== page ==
Joe Biden: Popular, seasoned Democrat with a cumbersome past

He’s engaging, boasts a sterling resume, and appeals to blue-collar Americans.

Joe Biden sat out 2016 while mourning his late son, but he is now mounting a White House bid as a Democratic senior statesman, grappling with a recent storm over his notoriously tactile approach with voters that could suggest a man out of step with his modernizing party.

The former vice president ended the speculation Thursday by jumping into a crowded Democratic field as an immediate frontrunner in the battle to oust President Donald Trump in 2020.

But the question that swirled as Biden mulled his political future still remains: Will the 76-year-old Democrat’s greatest strength, his knack for connecting with voters, emerge as a crippling liability in the #MeToo era and damage his credibility to challenge Trump on issues like the treatment of women?

Biden joins the race as its predominant centrist at a time many in the party’s progressive wing, including rivals for the nomination, have embraced policies like universal health care.

Several strategists see Biden as the down-to-earth Democrat with star power who connects with working class voters such as those who abandoned Hillary Clinton for Trump three years ago.

His retail politicking skills, honed during two previous presidential runs, are peerless; he can flash his million-watt smile at college students, commiserate with unemployed Rust Belt machinists, or deliver a fiery admonishment of rivals.

“Uncle Joe” often presents a reassuring side of America, a reflection of the “hope” that brought a nation together to elect its first black president in 2008.

His intimate acquaintance with grief is a soothing balm for many, as it was last September when Biden delivered an elegant eulogy for Republican Senator John McCain.

And his fire and passion — he said in 2018 he could “beat the hell out of” Trump — could tap into the country’s fractious energy and bolster the case that he is best positioned to defeat the president.

But critics dismiss Biden, who is four years older than Trump, as too old and out of step to carry the flag for an increasingly diverse Democratic Party.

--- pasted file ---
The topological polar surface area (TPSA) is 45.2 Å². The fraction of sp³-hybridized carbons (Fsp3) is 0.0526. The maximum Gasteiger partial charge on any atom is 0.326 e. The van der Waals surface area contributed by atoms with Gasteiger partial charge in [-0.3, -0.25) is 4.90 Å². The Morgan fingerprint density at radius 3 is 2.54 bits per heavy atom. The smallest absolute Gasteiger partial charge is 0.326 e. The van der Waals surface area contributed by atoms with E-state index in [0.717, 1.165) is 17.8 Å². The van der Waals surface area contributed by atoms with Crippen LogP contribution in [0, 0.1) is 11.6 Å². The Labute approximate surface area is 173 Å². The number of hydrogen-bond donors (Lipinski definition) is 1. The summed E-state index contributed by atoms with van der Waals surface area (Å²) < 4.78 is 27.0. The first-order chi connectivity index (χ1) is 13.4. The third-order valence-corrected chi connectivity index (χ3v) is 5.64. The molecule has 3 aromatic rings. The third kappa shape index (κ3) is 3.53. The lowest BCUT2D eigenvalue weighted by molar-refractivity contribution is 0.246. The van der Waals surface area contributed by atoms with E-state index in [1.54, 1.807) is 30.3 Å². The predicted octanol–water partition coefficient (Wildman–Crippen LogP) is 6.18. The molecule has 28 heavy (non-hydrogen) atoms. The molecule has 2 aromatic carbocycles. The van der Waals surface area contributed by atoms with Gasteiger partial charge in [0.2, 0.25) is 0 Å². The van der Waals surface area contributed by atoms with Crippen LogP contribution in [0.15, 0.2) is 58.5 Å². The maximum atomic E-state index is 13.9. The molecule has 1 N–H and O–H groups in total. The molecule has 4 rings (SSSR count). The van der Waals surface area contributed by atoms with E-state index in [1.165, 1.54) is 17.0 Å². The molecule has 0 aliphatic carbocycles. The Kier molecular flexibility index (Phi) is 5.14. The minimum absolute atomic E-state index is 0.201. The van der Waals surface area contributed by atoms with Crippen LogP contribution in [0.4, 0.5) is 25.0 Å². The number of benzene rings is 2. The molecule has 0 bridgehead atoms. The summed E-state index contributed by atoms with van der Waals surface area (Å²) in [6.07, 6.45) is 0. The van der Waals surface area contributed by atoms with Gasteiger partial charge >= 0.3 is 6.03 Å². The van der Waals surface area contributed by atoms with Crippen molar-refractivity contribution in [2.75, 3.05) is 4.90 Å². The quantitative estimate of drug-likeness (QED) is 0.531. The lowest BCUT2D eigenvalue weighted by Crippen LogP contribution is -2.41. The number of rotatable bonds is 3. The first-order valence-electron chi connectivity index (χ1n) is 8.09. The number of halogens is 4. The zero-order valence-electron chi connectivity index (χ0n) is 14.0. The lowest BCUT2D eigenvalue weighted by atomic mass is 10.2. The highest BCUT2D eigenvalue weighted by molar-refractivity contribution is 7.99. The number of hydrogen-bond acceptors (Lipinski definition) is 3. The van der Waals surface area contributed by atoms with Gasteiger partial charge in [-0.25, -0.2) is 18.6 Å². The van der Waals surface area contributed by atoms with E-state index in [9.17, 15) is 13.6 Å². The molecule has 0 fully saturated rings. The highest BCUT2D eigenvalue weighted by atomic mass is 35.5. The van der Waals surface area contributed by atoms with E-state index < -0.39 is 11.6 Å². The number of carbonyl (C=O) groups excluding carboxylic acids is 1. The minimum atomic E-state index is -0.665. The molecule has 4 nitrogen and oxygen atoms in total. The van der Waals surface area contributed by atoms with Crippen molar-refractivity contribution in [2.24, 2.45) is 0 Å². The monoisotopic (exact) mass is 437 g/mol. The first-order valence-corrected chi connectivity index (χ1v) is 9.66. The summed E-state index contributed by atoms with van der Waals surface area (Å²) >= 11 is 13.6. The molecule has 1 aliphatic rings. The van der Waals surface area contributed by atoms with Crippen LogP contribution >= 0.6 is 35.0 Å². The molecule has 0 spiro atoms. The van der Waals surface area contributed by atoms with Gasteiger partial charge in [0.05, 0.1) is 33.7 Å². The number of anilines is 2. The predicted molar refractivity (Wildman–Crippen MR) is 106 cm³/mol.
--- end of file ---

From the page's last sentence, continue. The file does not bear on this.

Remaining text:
In recent months, his longstanding political style of hugging friends and strangers alike, and lavishing affection particularly on women and girls, has come under scrutiny, as several women accused him of touching them years ago in ways that were inappropriate or made them uncomfortable.

Biden responded in early April by acknowledging the women’s concerns and society’s changing social boundaries.

“I get it… and I’ll be much more mindful,” he said.

‘Happy warrior’

Over eight years as vice president, Biden proved himself an essential deputy to Barack Obama, who declared him “America’s happy warrior.”

When talks to avert a fiscal crisis collapsed in 2012, it was Biden who got things back on track.

When 20 children were slain in a school shooting in Connecticut, Biden crafted the response.

As vice president he handled foreign policy crises in Ukraine and Iraq, and pushed gay rights to the fore by publicly supporting same-sex marriage.

Biden brings substantive experience from Capitol Hill, where he served for 36 years in the Senate representing tiny Delaware.

But while he appears hale and hearty, even he admitted age is a “legitimate” issue to raise in presidential vetting.

Known as much for his personal warmth as his memorable public gaffes — and, like Trump, a lack of fidelity to script — Biden’s verbosity has landed him in trouble.

He embarrassed himself in 2007 by calling Obama the first “articulate, bright and clean” African American candidate.

He may face a reckoning among Democrats for some of his Senate votes, including his role in pushing the 1994 crime bill, which many Democrats believe drove up incarcerations disproportionately affecting African Americans.

He voted to weaken longstanding banking regulations, a move that experts say helped trigger the 2008 financial crisis. Biden in 2016 called it “the worst vote I ever cast.”

Blue-collar roots

Joseph Robinette Biden Jr was born and raised in Scranton, Pennsylvania, part of an Irish-Catholic family far from financial privilege. His father was a car salesman.

Growing up, he was hampered by a stutter so bad he was cruelly nicknamed “Dash.”

Biden, who overcame the condition by reciting poetry in front of the mirror, came to see it as a blessing.

“It gave me insight into other people’s pain, other people’s suffering,” he said in a speech to the American Institute for Stuttering in 2016.

He was first elected to the Senate in 1972, at just 29 years old.

Shortly afterward, he lost his wife and baby daughter in a car crash that also left his two young sons, Beau and Hunter, badly injured.

Biden took his Senate oath of office at the boys’ hospital bedside, then for years commuted by train daily from Washington so he could be home each night with them and, from 1977, his second wife Jill.

The family’s heartache was thrust into the public eye in 2015 when Beau Biden, himself a rising Democratic star, died of cancer.

The tragedy derailed Biden’s expected presidential bid. But after four years of reflection, Biden has re-entered the political fray.

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Michael Mathes
Michael Mathes
AFP US politics/Congress correspondent, lifelong human.

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